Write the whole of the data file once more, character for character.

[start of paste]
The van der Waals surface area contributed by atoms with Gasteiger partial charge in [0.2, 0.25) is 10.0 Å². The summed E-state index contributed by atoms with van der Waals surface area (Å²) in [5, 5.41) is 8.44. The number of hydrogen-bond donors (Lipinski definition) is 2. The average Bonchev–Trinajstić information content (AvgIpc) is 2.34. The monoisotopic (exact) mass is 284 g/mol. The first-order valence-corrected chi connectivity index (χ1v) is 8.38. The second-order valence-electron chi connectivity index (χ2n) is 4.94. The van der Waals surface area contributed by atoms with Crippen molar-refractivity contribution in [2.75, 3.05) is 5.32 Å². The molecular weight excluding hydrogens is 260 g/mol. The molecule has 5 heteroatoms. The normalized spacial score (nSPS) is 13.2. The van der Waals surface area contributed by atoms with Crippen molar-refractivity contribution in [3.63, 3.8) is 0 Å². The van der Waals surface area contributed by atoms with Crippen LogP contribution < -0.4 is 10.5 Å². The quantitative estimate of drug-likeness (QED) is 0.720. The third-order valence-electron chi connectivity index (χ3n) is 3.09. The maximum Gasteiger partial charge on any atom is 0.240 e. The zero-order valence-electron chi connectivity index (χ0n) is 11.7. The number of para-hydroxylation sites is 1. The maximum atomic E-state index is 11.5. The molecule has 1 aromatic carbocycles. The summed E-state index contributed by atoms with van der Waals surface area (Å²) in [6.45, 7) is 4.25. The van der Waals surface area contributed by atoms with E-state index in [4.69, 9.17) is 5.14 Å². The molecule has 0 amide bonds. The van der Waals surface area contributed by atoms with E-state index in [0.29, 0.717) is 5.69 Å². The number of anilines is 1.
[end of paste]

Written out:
The van der Waals surface area contributed by atoms with Gasteiger partial charge in [0.2, 0.25) is 10.0 Å². The summed E-state index contributed by atoms with van der Waals surface area (Å²) in [5, 5.41) is 8.44. The number of hydrogen-bond donors (Lipinski definition) is 2. The average Bonchev–Trinajstić information content (AvgIpc) is 2.34. The monoisotopic (exact) mass is 284 g/mol. The first-order valence-corrected chi connectivity index (χ1v) is 8.38. The second-order valence-electron chi connectivity index (χ2n) is 4.94. The van der Waals surface area contributed by atoms with Crippen molar-refractivity contribution in [2.75, 3.05) is 5.32 Å². The molecular weight excluding hydrogens is 260 g/mol. The molecule has 5 heteroatoms. The normalized spacial score (nSPS) is 13.2. The van der Waals surface area contributed by atoms with Crippen molar-refractivity contribution in [3.63, 3.8) is 0 Å². The van der Waals surface area contributed by atoms with Crippen LogP contribution < -0.4 is 10.5 Å². The quantitative estimate of drug-likeness (QED) is 0.720. The third-order valence-electron chi connectivity index (χ3n) is 3.09. The maximum Gasteiger partial charge on any atom is 0.240 e. The zero-order valence-electron chi connectivity index (χ0n) is 11.7. The number of para-hydroxylation sites is 1. The maximum atomic E-state index is 11.5. The molecule has 1 aromatic carbocycles. The summed E-state index contributed by atoms with van der Waals surface area (Å²) in [6.45, 7) is 4.25. The van der Waals surface area contributed by atoms with E-state index in [4.69, 9.17) is 5.14 Å². The molecule has 0 amide bonds. The van der Waals surface area contributed by atoms with E-state index in [0.29, 0.717) is 5.69 Å². The number of anilines is 1.